KGI Securities analyst Ming-Chi Kuo, who often relays information gathered from sources within Apple’s supply chain in Asia, today shared a trio of new research notes that outline both new and existing predictions about the new iPhone X, iPhone X Plus, and lower-priced 6.1-inch iPhone expected later this year.
MacRumors obtained a copy of each research note, and we’ve rounded up the key points. More details are available in our 2018 iPhones roundup.
All-New 6.1-inch iPhone with LCD
• Japan Display will supply around 70 percent of LCD panels for the 6.1-inch iPhone. Rumors suggest Apple will use Japan Display’s six-inch Full Active LCDs that only require ultra-slim 0.5mm bezels on all four sides
• 3D sensing for Face ID and Animoji
• Rectangular-shaped, one-cell battery with 2,850-2,950 mAh, up to 8.5 percent larger than current iPhone X. The increased capacity will be the result of a smaller logic board given manufacturing advancements
• Lower price point: starting at between $700 and $800 in the United States
The rumored 6.1-inch iPhone is shaping up to be a lower-priced iPhone X with some design compromises, which Kuo previously said will include an aluminum frame, a lack of 3D Touch, a single rather than dual lens rear camera, and 3GB of RAM, which will be less memory than other new 2018 iPhones have.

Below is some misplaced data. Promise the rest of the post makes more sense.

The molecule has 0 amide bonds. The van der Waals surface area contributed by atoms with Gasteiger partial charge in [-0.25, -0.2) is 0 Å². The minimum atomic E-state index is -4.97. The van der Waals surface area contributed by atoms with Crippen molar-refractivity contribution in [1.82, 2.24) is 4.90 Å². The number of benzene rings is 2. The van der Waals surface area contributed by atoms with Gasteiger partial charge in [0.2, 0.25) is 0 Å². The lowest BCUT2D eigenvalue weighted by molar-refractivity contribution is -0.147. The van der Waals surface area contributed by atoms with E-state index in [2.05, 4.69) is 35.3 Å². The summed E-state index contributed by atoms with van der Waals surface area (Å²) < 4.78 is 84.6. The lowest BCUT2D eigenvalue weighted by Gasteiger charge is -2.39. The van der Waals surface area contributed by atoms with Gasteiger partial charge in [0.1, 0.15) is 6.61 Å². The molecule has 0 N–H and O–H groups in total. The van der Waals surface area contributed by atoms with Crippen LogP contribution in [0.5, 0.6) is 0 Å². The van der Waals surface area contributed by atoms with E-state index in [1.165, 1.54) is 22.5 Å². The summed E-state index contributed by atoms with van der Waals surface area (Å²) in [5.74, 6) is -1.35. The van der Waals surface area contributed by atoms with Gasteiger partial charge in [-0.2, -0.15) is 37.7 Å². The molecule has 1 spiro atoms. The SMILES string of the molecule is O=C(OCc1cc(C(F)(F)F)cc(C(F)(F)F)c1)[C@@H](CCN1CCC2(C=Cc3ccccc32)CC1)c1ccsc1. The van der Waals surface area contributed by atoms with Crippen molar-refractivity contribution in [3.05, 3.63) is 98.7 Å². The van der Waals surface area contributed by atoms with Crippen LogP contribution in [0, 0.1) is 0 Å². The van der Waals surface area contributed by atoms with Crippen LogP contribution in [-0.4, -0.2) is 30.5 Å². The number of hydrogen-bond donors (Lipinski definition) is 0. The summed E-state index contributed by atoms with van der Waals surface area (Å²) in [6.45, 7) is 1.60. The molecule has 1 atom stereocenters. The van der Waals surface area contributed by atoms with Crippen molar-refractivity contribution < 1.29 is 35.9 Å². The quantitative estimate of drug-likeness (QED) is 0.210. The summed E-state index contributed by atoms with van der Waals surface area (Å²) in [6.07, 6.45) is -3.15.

Next-Generation iPhone X and iPhone X Plus
According to Kuo, the second-generation iPhone X and a larger 6.5-inch version we’re calling iPhone X Plus will each have an increased 4GB of RAM. Unsurprisingly, given its larger physical size, the iPhone X Plus is also expected to have up to a 25 percent larger battery capacity of 3,300-3,400 mAh vs. iPhone X.
Kuo adds that Apple has settled on a two-cell, L-shaped design for the second-generation iPhone X and iPhone X Plus battery, compared to a single-cell, L-shaped design that could have yielded up to 10 percent additional capacity.
By the sounds of it, the new iPhone X and iPhone X Plus, beyond the latter’s larger screen size, won’t be significant upgrades. Kuo doesn’t expect improvements to be made to the TrueDepth camera system until 2019. Nevertheless, he expects the devices to sell well, especially the lower-priced 6.1-inch iPhone.
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Author: Joe Rossignol